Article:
MOSCOW, Idaho — University of Idaho College of Agricultural and Life Sciences Dean John Foltz has proposed a Fiscal Year 2016 budget that would increase spending by $1.5 million to invest more heavily in research support staff, grant writing and growing 4-H in the state.
Foltz, who discussed his future budget hopes during a recent conference call with the Idaho Barley Commission, explained the request must still be approved by UI’s provost and president, the State Board of Education and Gov. Butch Otter’s office, before it’s submitted next January for consideration by the state Legislature’s Joint Finance-Appropriations Committee.
The state cut the CALS budget by 20 percent, or $5.7 million, during the depths of the recession. When the budget outlook began to improve, Otter pledged to prioritize restoring $5 million of those losses over five years. Foltz’s budget, if approved, would see that commitment to fruition.
“He’s made a commitment to the university and the industry that if it’s within his power to restore some of that funding, he’ll do it,” Foltz said.
Due to recessionary cuts, UI implemented a mandate that grants be used to fund half of the salaries of roughly 30 research technicians whose positions had been fully supported by the university. The proposed budget would restore full university funding for those technicians. Another 15 technician positions that are fully funded by outside dollars would not be affected.
“Technicians are the staff who help faculty harvest (research) plots and collects data. They can work in the lab or the field and help do the research and run experiments,” Foltz said.
Foltz has also proposed creating seven to 10 new graduate assistantships for master’s or Ph.D. students, who also play an important role in helping faculty conduct research.
“Consistently as a university we have not had enough of those,” Foltz said.
Foltz said the college’s annual “grant footprint” is about $17 million per year, and CALS has set a strategic goal to increase its income from grants and contracts to $25 million. To help faculty meet the goal, Foltz has proposed adding a new grant-writer position.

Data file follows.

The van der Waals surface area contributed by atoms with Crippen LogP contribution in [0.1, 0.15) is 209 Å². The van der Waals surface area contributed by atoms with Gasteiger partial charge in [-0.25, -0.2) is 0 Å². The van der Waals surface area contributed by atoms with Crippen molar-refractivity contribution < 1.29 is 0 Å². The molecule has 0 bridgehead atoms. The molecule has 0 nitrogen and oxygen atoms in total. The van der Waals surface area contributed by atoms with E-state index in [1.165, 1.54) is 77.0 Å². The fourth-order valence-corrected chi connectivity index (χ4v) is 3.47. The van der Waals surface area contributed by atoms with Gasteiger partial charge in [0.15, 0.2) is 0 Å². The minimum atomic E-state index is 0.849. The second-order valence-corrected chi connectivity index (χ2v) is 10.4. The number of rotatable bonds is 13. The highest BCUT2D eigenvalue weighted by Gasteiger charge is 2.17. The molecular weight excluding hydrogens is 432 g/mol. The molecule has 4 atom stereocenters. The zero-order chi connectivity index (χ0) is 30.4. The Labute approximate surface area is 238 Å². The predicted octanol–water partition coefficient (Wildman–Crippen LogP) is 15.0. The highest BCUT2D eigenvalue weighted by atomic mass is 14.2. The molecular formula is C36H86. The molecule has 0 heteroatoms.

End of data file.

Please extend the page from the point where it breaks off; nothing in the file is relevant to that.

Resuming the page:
Foltz has requested three new staff members to support 4-H in the state’s three regional extension offices in Coeur d’Alene, Caldwell and Idaho Falls. He explained there are statewide staff members located on campus whose sole purpose is devoted to 4-H, but the new positions would be the first exclusively 4H positions stationed regionally. They would be charged with training new 4H staff and volunteers. Foltz said Idaho’s 4-H program has grown from 3,500 volunteers and 30,000 participating youths in 2008 to 5,000 volunteers and 56,000 youths in 2013.
“These positions align with our university’s strategic goal of increasing engagement among youths,” Foltz said.
Foltz would also like to add a new web technician and a half-time marketing and communications manager to help disseminate extension and research information, promote agricultural field days and other college functions.
“We’re optimistic that these (proposed positions) will help the industry, and with the Legislature’s support and the governor’s support, that we’ll leverage those resources to the betterment of both agriculture and stakeholders across our great state,” Foltz said.